Are You Entitled to Unpaid Time Off Without Risking Your Job?

The Family and Medical Leave Act may provide unpaid time off due to the serious health condition of an employee or an employee’s immediate family member. However, only certain employers, known as “covered employers,” are required to comply with this law. Additionally, employees must meet certain basic requirements before they are entitled to the leave.

This article will guide you to know whether you are entitled to unpaid time off without risking your job.

Employer Requirements

Only employers who are considered “covered” under this federal law must comply. Public agencies are all covered, as are elementary and secondary schools. However, private employers are only covered by the FMLA if all of the following apply:

  • Employed at least 50 employees
  • In 20 or more workweeks
  • In the current or preceding calendar year

 

If your employer doesn’t meet these requirements, you are not entitled to unpaid leave and if you take unapproved time off, your job could be at risk.

Employee Requirements

When FMLA leave is requested for an employee or an immediate family member, the qualifying health condition must be considered “serious.” This means that the affected person either requires inpatient care or a continuing course of treatment. In addition, an employee must meet the following requirements:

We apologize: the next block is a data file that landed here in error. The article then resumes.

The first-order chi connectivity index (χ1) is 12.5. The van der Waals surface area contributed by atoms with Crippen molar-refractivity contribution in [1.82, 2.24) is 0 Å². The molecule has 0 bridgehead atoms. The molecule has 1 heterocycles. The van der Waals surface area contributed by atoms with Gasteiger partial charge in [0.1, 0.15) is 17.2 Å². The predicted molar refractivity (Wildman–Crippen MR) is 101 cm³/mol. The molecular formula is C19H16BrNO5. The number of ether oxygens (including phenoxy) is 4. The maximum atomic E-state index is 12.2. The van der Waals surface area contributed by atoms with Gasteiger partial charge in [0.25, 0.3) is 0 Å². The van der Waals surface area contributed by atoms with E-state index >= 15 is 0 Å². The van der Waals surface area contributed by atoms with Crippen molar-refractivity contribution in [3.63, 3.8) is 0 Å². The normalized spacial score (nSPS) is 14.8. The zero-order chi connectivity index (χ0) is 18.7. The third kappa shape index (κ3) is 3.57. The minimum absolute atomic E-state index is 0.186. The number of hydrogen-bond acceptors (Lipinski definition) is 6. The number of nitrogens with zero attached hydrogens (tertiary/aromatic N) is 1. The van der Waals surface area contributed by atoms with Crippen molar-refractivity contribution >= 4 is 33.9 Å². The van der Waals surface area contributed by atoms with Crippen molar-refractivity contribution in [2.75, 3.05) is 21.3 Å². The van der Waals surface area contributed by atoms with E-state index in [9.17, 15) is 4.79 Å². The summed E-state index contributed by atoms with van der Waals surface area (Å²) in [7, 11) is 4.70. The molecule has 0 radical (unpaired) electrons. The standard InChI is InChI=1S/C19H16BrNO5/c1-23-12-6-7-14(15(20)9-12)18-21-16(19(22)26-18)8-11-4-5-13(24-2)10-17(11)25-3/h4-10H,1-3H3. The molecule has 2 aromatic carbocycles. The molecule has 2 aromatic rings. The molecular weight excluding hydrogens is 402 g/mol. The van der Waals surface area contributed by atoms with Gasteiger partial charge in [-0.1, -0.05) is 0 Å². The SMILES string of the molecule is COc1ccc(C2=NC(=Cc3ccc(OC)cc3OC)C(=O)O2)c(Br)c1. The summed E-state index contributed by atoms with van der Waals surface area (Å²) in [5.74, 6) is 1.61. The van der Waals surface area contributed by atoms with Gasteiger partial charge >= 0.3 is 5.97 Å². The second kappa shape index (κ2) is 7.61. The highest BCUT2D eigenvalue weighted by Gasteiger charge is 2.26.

• Worked for a covered employer
  • For at least 1,250 hours
  • In the prior 12 months
  • At a location where the employer has at least 50 employees within 75 miles
  • Does not qualify as a “key” employee

 

The Protections

Once these requirements are met, an employee may take up to 12 weeks of unpaid leave, as long as proper, timely documentation is provided. An employer may require an eligible employee to submit a certification from a health care provider to support the request for FMLA leave. The employer may also require additional medical opinions, at its own expense.

If the need for leave is foreseeable, the request for FMLA leave must be submitted 30 days in advance. If the need is not foreseeable, the request must be provided as soon as possible and practicable. An employer may require an employee to substitute paid leave to cover part or all of the 12-week period.

FMLA leave may be taken all at once, intermittently, or on a reduced schedule. For example, one employee may need to take off eight weeks after the birth of a baby; another may need to take leave from time to time for migraine headaches or cancer treatments.

The employer must continue existing group health care coverage during the period of leave. The employer may also request recertification at reasonable intervals. At the end of the leave, the employee must be placed in his or her former job or one that is substantially equivalent.

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